— Lynn

Note: The Musical Instrument Museum also has a Music Theater — so if you like what you see the day you visit, consider a return trip to share global music with family and friends.

Coming up: Perspectives on public broadcasting


Musings on “Eat Pray Love”

A treat for mother and son movie time

A bag of popcorn is a powerful thing.

Seems my soon-to-be 21 year old son, Christopher, is still happy to spend the afternoon with mom–as long as popcorn and a movie are involved.

Last week he surprised me by suggesting we see “Eat Pray Love“–so we headed off to Harkins Shea 14 to enjoy the tale of travels through Italy, India and Indonesia.

I was intrigued to learn in advance of the movie’s release that Julia Roberts had embraced Hinduism during her filming of “Eat Pray Love”–recalling my own mother’s practice of the ancient religion.

Watching Roberts’ performance, I saw a bit of my own adventures–undertaken not as an adult but as a child. Like “Eat Pray Love” author Elizabeth Gilbert (whose book debuted in 2006), my own mother embraced travel as a means of self-exploration and self-expression.

A memoir of life's journeys

For Gilbert, travail and travel followed a bitter divorce. For my mom, who died more than a decade ago of pancreatic cancer, it was the loss of my stepfather–a truck driver and devoted family man–that triggered that first trip.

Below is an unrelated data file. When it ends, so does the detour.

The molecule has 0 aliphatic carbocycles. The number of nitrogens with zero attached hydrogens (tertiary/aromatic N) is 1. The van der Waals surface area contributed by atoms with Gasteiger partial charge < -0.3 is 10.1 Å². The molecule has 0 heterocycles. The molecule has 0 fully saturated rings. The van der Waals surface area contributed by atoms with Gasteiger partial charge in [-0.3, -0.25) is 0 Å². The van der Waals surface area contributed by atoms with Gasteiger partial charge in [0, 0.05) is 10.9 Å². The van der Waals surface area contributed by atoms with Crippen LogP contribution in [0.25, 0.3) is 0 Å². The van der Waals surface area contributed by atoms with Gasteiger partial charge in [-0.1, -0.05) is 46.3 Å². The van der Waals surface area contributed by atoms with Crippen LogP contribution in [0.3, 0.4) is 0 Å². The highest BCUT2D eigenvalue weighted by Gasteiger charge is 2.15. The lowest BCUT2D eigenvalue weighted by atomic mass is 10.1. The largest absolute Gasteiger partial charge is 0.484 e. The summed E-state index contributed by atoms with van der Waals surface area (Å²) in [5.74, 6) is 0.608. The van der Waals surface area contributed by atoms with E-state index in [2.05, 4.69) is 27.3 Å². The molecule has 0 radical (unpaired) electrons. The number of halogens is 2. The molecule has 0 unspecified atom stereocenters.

He died after spending months in a coma, following a burst appendix suffered at home in bed as he refused to go to the doctor or hospital for care. (Do your kids a favor and lose the macho when medical care might be warranted.)

I think I was in the fifth grade at the time (it’s been a while), and recall the teacher who faithfully drove me to and from school each day so my mother could be by my stepfather’s side.

One of the next things I remember is the front yard of our Colorado home–a lovely two story with a dark grey exterior and red front door, plus a glorious staircase and a spacious back yard.

There's an art to letting go...

The lawn was covered with most of our furniture and other possessions. We had to sell the house, and wouldn’t have room for much as we traveled to our new home–in Anchorage, Alaska.